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  • Jonathan Haack
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Create a pool on a single drive and specify a mountpoint for it. Note: use id, not uuid.

zpool create -m /mnt/Pool Pool -f /dev/disk/by-id/b592...

If you have more than one drive to begin with, you can make mirrors as follows:

zpool create -m /mnt/Pool Pool -f mirror /dev/disy/by-id/2323... /dev/disy/by-id/3232...

If you accidentally used short names, then export and import to change it asap like this:

zpool export vms 
zpool import -d /dev/disk/by-id vms

If you messed up and picked a wrong name and/or mountpoint, adjust later as follows. To rename:

zpool export [pool_name]
zpool import [original_pool_name] [new_pool_name]

To change mountpoint:

zfs set mountpoint=/myspecialfolder mypool

If you now have more than one drive, add another drive as a mirror as follows:

zpool attach nameofpool /dev/disk/by-id/currentdisk /dev/disk/by-id/newdisk

To create an encrypted dataset you generate a key and then specify the location and name of the pool as follows:

dd if=/dev/random of=/secure/area/example.key bs=1 count=32
zfs create -o encryption=on -o keyformat=raw -o keylocation=file:///mnt/vault/example.key pool/dataset

After reboot, import (mount), the data set as follows:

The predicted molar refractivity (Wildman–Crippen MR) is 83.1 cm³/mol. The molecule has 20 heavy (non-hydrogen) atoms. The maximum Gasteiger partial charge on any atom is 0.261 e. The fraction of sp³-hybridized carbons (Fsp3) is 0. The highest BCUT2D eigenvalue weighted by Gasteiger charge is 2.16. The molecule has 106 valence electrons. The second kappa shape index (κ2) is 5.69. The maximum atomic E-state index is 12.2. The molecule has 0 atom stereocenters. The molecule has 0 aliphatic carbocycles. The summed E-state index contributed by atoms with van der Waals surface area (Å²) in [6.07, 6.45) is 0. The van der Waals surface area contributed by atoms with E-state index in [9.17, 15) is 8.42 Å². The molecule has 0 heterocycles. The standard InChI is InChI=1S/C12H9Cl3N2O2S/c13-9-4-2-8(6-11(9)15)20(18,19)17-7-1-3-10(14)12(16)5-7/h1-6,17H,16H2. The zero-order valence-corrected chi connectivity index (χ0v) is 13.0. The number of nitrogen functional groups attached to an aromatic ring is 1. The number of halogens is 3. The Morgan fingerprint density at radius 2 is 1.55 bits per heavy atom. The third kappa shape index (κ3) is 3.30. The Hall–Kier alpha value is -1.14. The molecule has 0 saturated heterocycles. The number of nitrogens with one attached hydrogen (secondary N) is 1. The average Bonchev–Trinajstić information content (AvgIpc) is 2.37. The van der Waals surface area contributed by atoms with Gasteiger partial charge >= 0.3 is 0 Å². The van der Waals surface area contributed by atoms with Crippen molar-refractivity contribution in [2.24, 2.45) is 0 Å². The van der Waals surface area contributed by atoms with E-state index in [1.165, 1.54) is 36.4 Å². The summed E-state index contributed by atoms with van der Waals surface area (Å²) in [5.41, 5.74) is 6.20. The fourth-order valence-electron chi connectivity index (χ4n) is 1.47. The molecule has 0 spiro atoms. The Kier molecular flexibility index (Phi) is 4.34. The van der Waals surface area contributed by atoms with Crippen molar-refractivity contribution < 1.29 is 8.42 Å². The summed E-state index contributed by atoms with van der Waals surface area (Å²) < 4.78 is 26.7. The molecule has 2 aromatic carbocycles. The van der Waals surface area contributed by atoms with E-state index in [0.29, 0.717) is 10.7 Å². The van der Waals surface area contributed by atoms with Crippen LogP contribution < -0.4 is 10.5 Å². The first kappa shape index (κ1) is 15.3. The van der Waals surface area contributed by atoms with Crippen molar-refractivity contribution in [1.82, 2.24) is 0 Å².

zfs load-key pool/dataset
zfs mount pool/dataset

If you need to delete a dataset, do the following:

zfs destroy -r pool/dataset

To create snapshots, here is a reasonable template:

DATE=`date +"%Y%m%d-%H:%M:%S"`
/usr/sbin/zfs snapshot -r pool/dataset@backup_$DATE

To delete all snapshots and start over:

zfs list -H -o name -t snapshot | xargs -n1 zfs destroy

To add a zfs cache or slog hard drive to your pool, do the following:

zpool add pool cache /dev/disk/by-id/3434...
zpool add pool log /dev/disk/by-id/3434...

To view current snapshots, do the following:

zfs list -r -t snapshot -o name,creation pool/dataset
zfs list -r -t snapshot -o name,creation pool

To view pool space, including snapshots, do the following:

zfs list -ro space

To replace a failed drive, power down the host, remove drive, reboot, get by-id of the new drive, and run zpool status -v for hard drive number of old drive, then do:

sudo zpool replace pool <hard-drive-number> /dev/disk/by-id/</dev/disk/by-id/newdrive>
sudo zpool replace pool 3347762980558930904 /dev/disk/by-id/ata-WDC_WD...

To check the health, statistics, and basic specs of your pool:

zpool status -v
zpool iostat -v
zpool list -v

Also, to see whether cache volume is necessary, run and look at cache hit/miss ratio:


Change location of the keys for your encrypted datasets:

sudo zfs set keylocation=file:///keys/my.key mypool/mydataset

Send and receive entire pool to new pool

zfs snapshot -r pool1@latestsnap
zfs send -R pool1@latestsnap | zfs receive -F pool2

Arc information

arc_summary -d | less
nano /etc/modprobe.d/zfs.conf
<# 8GB example - 8*(2^30) = below>
<#options zfs zfs_arc_max=8589934592>
<# Set Max ARC size => 2GB == 2147483648 Bytes>
<options zfs zfs_arc_max=2147483648>
<# Set Min ARC size => 1GB == 1073741824>
<options zfs zfs_arc_min=1073741824>
cat /sys/module/zfs/parameters/zfs_arc_min
cat /sys/module/zfs/parameters/zfs_arc_max

nmap tests and other security checks

nmap -sV --script ssl-enum-ciphers -p 443
nikito -h
wpscan --url --enumerate vp

oemb1905 2024/04/21 23:12

computing/zfsreminders.txt · Last modified: 2024/05/11 16:48 by oemb1905